One of the core tenants of the ISSEP certification from day one was the Technical Program Management domain. It was near and dear to my lonely heart. I fought for it and the Systems Engineering domain at every opportunity in order to shape the certification into something that reflected deep technical knowledge and was globally applicable (yes we took out US Government Regulations). The certification became the life blood for real engineers building trustworthy systems. They understood engineering process and principals and knew how and when to apply that knowledge.
Looking at the latest domain changes you wouldn't know that. The new domains have morphed into what the next generation see's as important - engineering has lost important ground. It makes we sad. Those principals died fast when there were no Engineers at the discussion table. Sadly, those domains have become homogenized into something like a CISSP domain. ISSEP/Engineers please go forth and in the next JTA and fix this!
Now that you have heard my heart breaking story, I will say I am proud to be a Security Engineer and a Cyber Security Technical Program Manager (TPM). I love NIST, ISO/IEC, and INCOSE standards. What's next? Applying systems security engineering principals to the Cloud. Possibly, as a Cloud Security Architect. Driving the design and implementation of large cyber solutions as a TPM.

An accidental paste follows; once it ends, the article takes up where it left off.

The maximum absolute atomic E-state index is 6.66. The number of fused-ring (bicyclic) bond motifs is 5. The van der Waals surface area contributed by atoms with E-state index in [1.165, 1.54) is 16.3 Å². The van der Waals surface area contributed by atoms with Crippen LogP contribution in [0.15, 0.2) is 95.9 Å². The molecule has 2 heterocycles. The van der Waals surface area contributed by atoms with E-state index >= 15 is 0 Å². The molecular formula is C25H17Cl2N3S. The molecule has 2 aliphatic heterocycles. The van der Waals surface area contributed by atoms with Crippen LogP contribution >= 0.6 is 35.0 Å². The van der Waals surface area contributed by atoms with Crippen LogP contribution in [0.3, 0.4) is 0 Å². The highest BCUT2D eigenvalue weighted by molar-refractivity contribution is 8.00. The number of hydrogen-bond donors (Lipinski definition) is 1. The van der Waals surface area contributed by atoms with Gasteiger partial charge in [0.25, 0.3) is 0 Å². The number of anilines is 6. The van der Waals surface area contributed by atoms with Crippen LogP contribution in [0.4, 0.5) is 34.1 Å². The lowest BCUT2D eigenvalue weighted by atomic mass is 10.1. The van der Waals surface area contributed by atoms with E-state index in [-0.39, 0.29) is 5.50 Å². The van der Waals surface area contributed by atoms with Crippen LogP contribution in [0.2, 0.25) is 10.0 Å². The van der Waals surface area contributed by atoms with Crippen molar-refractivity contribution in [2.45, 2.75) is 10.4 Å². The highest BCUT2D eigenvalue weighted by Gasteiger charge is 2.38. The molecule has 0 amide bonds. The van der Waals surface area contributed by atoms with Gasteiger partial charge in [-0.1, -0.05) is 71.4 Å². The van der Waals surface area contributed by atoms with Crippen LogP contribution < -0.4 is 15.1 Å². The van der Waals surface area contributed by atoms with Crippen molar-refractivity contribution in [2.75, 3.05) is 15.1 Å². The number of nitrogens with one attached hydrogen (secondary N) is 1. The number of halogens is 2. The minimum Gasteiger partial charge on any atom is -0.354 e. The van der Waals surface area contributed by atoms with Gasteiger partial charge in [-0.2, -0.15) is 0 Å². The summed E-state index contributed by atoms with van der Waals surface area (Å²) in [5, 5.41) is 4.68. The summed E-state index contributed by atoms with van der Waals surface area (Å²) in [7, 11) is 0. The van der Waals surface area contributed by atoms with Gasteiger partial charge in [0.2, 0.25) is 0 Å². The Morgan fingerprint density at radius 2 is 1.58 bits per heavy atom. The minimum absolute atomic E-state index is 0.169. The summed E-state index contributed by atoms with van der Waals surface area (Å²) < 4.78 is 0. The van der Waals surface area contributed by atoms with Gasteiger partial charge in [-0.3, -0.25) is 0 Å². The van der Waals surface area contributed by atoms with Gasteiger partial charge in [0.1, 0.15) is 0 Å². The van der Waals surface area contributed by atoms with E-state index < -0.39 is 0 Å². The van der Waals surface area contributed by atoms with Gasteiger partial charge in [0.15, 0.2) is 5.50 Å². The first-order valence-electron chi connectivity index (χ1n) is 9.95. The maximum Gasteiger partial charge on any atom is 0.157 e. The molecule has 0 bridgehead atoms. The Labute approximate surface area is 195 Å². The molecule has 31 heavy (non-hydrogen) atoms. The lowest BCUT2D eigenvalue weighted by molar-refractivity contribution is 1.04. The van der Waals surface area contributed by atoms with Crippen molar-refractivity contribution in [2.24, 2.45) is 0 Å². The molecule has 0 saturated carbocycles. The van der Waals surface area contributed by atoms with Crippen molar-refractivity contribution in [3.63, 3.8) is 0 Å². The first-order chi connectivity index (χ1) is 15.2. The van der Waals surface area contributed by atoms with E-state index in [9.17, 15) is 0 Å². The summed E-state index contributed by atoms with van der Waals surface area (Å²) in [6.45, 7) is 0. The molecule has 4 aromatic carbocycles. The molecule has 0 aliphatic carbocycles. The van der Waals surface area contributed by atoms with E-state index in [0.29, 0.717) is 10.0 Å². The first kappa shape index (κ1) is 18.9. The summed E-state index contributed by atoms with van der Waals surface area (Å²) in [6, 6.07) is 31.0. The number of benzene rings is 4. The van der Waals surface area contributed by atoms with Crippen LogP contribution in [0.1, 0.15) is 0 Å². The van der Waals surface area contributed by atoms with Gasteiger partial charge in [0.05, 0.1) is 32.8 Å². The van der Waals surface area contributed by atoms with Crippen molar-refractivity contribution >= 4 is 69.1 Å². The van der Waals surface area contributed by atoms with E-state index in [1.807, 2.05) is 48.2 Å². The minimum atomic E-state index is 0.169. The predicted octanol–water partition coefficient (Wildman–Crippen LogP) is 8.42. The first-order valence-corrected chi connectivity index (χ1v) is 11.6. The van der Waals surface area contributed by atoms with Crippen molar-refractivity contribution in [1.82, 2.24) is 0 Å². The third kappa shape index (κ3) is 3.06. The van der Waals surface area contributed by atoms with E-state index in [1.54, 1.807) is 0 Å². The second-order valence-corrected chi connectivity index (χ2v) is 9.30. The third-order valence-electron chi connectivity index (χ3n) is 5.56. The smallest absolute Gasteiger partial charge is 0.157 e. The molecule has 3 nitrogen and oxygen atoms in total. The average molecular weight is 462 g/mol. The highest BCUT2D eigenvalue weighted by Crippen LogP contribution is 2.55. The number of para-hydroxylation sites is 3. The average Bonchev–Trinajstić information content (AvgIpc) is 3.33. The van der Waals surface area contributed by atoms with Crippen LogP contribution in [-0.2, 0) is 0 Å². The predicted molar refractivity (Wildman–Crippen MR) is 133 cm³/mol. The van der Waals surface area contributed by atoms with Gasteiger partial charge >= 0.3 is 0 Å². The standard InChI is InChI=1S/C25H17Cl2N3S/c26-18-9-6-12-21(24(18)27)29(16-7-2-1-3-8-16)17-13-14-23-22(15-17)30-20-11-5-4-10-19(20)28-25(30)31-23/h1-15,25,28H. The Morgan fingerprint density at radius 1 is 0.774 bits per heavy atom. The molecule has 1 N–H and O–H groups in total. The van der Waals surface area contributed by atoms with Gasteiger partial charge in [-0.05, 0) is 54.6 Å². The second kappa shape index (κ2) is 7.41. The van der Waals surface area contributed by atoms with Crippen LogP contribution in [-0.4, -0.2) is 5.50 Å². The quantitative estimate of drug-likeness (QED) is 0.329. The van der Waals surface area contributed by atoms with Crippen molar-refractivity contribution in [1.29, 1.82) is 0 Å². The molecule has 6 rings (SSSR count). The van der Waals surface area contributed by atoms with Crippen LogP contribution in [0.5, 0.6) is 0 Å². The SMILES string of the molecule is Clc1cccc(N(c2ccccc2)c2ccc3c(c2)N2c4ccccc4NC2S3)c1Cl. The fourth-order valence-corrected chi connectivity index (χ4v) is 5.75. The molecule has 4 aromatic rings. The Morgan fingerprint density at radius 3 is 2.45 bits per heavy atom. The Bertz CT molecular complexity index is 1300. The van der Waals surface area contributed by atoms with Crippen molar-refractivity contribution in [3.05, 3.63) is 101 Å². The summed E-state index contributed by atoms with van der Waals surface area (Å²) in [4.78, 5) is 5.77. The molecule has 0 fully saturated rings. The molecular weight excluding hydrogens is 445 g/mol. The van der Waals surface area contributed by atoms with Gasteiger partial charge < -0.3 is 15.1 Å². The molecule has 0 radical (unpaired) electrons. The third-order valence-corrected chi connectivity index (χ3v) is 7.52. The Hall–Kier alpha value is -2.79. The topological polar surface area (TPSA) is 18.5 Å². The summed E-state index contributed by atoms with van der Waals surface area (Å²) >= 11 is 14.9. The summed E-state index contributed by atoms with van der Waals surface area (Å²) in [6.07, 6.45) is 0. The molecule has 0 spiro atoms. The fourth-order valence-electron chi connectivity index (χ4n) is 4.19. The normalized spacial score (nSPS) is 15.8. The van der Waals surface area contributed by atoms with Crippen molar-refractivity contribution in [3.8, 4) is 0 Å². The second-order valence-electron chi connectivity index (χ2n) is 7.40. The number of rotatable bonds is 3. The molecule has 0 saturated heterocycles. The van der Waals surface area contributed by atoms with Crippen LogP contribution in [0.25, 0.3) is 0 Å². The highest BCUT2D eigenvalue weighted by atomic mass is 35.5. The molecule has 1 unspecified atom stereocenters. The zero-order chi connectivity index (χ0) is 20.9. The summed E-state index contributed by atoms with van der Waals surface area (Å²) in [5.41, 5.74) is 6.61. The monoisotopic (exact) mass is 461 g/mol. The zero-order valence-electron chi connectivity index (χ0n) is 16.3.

Be all that you can be. Be an Engineer and stay true to the discipline. Wear that Engineers ring proudly. Take care my friend!
Thanks so much for the background and insight. I have definitely learned that engineering is a mindset and it must be thought of as such. I was actually thinking that Cloud Security Engineering might be the wave of the future. I plan to immediately start studying and learning Cloud Security Engineering and go for the CCSP once I get the ISSEP.